How to Train Your Dragons Live Spectacular!
The creators behind the eye-popping arena show "Walking with Dinosaurs" have moved on to a different sort of creature with Dreamwork’s "How To Train Your Dragon Live Spectacular."
Based on the hit film, the story follows Viking-wanna-be Hiccup (Riley Miner) as he befriends a young dragon he names "Toothless" and saves his kingdom from the mean and nasty baddie Red Death. All the while, he teaches his village that dragons aren’t the scary and heartless creatures they believe them to be. Oh, and he also finds a girlfriend in the tomboy Astrid (Gemma Nguyen).
Reimagined in an arena space, the production uses an expansive floor space to allow actors to move through the story while interacting with life-size dragons that are manipulated by computer. Clearly, these creatures are the stars of the show and they are genuinely impressive. Their mouths move naturally, they have expressions and reactions that are life-like, and they walk and fly around the arena like living (fire) breathing animals. It’s fascinating to watch and easy to forget they are just impressive animatronic creations.
The far end of the "stage" is outfitted with a massive screen that displays constant background projections that also includes openings for actors to come in and out of the set -- both on the floor and many stories up. One of the most impressive moments was when Hiccup decides to strike down a Night Fury dragon to prove his mettle.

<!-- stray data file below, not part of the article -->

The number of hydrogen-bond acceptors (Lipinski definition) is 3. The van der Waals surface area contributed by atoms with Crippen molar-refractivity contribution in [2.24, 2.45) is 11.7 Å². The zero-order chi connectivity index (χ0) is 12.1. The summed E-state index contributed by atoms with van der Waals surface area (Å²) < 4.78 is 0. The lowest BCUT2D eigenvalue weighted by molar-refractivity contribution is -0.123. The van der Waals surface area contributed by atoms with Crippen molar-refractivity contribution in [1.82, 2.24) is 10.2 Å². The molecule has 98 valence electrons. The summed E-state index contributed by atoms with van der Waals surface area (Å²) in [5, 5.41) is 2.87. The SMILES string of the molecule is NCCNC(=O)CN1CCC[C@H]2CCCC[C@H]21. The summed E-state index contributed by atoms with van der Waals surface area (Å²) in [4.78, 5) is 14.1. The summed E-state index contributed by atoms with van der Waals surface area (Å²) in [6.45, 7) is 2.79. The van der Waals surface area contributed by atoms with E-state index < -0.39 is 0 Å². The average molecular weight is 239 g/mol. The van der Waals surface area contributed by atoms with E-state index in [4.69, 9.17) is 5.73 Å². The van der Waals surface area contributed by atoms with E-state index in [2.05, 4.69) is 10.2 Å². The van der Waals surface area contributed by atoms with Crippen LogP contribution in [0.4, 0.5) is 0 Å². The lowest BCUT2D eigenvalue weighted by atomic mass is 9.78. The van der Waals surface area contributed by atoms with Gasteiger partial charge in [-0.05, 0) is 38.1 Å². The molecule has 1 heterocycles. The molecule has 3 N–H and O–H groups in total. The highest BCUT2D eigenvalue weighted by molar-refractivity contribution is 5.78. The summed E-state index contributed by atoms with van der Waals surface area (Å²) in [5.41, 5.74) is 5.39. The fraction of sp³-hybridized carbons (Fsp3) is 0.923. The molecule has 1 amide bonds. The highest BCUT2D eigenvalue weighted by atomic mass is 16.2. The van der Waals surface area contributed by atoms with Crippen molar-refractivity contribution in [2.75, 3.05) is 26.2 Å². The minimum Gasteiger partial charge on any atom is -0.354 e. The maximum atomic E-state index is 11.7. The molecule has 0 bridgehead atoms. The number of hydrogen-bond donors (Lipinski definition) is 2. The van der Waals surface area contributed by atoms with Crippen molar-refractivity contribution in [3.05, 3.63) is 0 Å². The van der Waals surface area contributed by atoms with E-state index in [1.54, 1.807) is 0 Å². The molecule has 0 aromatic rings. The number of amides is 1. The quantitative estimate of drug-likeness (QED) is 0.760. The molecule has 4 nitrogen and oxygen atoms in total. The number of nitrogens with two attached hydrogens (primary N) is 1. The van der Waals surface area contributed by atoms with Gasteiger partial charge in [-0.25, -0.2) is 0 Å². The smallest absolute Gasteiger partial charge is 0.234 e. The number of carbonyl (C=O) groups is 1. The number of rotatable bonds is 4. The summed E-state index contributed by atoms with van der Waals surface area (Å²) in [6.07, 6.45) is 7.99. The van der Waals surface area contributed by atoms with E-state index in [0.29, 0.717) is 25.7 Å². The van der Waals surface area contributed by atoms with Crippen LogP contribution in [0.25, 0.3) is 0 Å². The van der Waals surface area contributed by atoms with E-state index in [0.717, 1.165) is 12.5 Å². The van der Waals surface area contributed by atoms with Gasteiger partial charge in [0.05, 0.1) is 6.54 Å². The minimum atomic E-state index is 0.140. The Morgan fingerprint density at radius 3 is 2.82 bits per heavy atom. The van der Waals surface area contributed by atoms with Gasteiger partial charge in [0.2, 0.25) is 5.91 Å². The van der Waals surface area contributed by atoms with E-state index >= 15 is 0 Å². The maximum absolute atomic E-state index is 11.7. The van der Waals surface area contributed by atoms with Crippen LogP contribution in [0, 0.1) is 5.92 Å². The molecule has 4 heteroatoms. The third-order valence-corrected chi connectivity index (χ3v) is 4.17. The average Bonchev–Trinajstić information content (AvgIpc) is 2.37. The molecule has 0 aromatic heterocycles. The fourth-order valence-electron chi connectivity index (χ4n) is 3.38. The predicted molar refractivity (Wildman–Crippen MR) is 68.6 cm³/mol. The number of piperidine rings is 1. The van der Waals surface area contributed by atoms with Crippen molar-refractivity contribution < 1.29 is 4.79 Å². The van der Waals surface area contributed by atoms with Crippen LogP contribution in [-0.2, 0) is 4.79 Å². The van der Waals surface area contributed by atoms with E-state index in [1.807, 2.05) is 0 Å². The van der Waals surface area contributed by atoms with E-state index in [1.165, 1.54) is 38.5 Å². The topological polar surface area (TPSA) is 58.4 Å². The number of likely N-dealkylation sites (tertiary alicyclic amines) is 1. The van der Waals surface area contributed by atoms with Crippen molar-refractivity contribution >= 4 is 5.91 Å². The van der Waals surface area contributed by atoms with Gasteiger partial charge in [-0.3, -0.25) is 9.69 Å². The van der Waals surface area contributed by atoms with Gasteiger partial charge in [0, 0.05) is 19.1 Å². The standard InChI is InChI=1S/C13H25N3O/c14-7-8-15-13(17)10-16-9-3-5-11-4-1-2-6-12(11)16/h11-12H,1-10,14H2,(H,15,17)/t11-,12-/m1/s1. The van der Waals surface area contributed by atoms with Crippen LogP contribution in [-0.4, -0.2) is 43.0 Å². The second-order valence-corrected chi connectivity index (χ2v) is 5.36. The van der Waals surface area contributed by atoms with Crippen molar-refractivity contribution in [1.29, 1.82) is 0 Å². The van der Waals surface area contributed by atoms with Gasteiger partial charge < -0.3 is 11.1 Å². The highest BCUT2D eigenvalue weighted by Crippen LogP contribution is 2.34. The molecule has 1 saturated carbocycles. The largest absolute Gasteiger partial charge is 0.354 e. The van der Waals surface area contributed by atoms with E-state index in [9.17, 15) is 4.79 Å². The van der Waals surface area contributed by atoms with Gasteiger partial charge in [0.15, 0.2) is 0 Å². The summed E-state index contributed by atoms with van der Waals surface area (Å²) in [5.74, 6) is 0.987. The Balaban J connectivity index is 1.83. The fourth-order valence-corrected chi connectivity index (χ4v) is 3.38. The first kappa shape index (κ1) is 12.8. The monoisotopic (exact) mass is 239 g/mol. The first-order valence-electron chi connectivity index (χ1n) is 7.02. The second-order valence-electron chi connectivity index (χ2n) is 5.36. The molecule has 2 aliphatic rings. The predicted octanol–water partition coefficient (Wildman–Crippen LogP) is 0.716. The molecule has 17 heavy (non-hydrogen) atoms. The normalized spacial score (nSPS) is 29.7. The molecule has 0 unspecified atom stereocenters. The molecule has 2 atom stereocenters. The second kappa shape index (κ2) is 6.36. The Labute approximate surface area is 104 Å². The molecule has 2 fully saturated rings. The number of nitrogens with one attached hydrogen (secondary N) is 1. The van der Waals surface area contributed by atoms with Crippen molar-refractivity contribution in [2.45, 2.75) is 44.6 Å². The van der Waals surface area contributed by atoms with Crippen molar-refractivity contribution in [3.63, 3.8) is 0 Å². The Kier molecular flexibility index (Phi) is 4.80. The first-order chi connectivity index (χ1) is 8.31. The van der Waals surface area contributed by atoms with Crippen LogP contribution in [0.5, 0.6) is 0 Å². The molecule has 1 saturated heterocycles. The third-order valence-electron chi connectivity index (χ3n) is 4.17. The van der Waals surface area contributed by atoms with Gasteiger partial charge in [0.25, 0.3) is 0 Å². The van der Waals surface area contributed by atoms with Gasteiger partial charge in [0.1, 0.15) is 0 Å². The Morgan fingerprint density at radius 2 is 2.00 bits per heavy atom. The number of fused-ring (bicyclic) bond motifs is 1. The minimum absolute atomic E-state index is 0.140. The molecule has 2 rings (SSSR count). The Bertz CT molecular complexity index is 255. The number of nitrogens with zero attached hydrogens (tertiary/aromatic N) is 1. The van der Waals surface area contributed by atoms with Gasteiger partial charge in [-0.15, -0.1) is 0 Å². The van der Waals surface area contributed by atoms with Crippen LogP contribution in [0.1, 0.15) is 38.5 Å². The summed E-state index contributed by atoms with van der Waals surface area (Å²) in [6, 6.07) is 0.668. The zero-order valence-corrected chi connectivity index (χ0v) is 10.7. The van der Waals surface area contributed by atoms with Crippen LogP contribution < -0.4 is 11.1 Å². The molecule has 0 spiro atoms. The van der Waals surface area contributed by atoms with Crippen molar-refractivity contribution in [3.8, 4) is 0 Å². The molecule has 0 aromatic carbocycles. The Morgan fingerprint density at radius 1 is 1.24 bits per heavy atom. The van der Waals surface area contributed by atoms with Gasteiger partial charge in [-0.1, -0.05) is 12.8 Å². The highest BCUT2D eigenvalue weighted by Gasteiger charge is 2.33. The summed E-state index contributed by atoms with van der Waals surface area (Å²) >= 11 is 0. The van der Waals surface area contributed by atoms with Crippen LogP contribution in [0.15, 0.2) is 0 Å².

Attaching himself to a harness, the actor then runs horizontally across the screen as projected images of cobblestone paths, rickety bridges, cliffs, mountains, and snowy glaciers flash on top of it. It’s an extraordinary mix of dexterity and jaw-dropping precision.
The lighting design keeps the audience abreast of where they are, whether it is underwater, on the sea, or running along a fire-branded footpath. The scenes where Hiccup and friends (including the amusing Fish Legs, played by Dexter Mayfield) ride the dragons are fun with screen projections giving the flying a bit more immediacy and motion.
Let’s face it; the dragon creations are cumbersome so they can’t move all that quickly, which is probably the one drawback of the show. Sequences are a little hard to follow when the actors speak in regular cadences, but the action is in slow-motion. Regardless, seeing an enormous dragon in flight is still a "wow" for both young and old.